Thomas Cook: November and December have proved to be the holiday period from hell for package travel specialist Thomas Cook, so things can only get better in 2019. Borrowing a line usually reserved for fashion retailers, the company blamed the weather for its weak performance as the sunshine kept Brits on home turf over the summer. However, this is unlikely to be repeated to the same extent in 2019 and the company will benefit from decreased airline seat capacity on certain routes and passengers returning to former favourites Turkey and Egypt.Anglo American: Miners are a safer bet when looking for returns in a volatile Brexit environment as they are shielded from the weaker pound and fickle consumer spending. Anglo American looks to be ahead of the pack and continues to improve guidance on production and margins (now due to be up by around three per cent in 2019), while costs reduce further. The De Beers diamonds owner will shine even brighter once the trade standoff between China and the US subsides and commodity prices strengthen.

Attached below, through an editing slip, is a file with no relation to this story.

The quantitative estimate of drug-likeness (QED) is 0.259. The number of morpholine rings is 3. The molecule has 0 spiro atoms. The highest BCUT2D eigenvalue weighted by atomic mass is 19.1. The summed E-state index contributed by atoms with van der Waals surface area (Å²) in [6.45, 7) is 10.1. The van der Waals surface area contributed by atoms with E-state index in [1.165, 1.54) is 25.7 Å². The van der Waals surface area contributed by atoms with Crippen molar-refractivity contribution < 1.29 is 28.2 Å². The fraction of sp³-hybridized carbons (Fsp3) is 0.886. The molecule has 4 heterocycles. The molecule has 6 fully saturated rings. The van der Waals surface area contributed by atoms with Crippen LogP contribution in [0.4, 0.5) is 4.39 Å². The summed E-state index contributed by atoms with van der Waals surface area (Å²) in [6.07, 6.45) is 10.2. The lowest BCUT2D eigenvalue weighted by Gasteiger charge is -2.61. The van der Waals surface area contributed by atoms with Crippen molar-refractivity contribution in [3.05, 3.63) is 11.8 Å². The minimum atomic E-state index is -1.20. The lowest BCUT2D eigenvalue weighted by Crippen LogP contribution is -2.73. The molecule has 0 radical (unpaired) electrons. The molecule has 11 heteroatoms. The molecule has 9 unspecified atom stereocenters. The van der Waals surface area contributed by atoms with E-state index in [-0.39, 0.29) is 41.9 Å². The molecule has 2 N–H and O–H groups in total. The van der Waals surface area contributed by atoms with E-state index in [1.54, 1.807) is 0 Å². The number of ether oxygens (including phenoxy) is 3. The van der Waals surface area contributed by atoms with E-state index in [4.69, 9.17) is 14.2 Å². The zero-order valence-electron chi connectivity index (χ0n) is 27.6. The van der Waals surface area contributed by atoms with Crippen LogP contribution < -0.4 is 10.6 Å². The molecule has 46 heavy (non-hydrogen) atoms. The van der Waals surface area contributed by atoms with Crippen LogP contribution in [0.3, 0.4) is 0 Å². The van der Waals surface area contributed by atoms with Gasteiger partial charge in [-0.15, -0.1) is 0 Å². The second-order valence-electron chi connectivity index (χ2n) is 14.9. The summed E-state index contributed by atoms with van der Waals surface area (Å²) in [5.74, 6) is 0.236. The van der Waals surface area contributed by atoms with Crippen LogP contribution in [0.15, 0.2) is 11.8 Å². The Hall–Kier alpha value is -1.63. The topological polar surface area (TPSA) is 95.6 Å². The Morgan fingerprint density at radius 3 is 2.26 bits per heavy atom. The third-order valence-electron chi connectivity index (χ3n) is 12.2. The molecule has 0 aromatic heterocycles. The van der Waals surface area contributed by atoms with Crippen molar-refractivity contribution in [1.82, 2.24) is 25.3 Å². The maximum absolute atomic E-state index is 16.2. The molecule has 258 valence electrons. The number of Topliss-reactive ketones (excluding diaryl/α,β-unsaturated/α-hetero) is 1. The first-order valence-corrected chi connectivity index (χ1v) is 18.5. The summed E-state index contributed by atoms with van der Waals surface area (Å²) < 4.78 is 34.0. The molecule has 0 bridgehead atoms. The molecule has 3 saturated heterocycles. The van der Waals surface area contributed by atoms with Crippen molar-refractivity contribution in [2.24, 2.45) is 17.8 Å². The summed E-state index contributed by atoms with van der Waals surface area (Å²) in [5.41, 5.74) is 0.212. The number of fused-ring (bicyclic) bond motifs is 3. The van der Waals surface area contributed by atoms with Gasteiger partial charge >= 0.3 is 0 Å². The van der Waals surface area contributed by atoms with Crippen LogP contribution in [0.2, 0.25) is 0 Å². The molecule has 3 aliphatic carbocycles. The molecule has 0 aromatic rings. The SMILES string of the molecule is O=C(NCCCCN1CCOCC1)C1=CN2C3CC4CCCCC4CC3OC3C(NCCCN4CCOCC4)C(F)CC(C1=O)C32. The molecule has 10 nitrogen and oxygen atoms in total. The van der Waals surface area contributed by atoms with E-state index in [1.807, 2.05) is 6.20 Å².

Louis Ashworth Professional services reporter

New York Times: It may be called the Gray Lady, but the New York Times has seen a lot of green lately. Helped by a massive ‘Trump bump’ at the end of 2016, it has rapidly increased digital subscriber numbers, and is growing revenue faster than many online giants.Pearson: After several years in the doldrums, Pearson’s turnaround after shedding several units seems properly underway. The publisher’s price is gradually rising, and it is having some success in making its intellectual property work online – a signal that better times may be ahead.

Luke Graham Features writer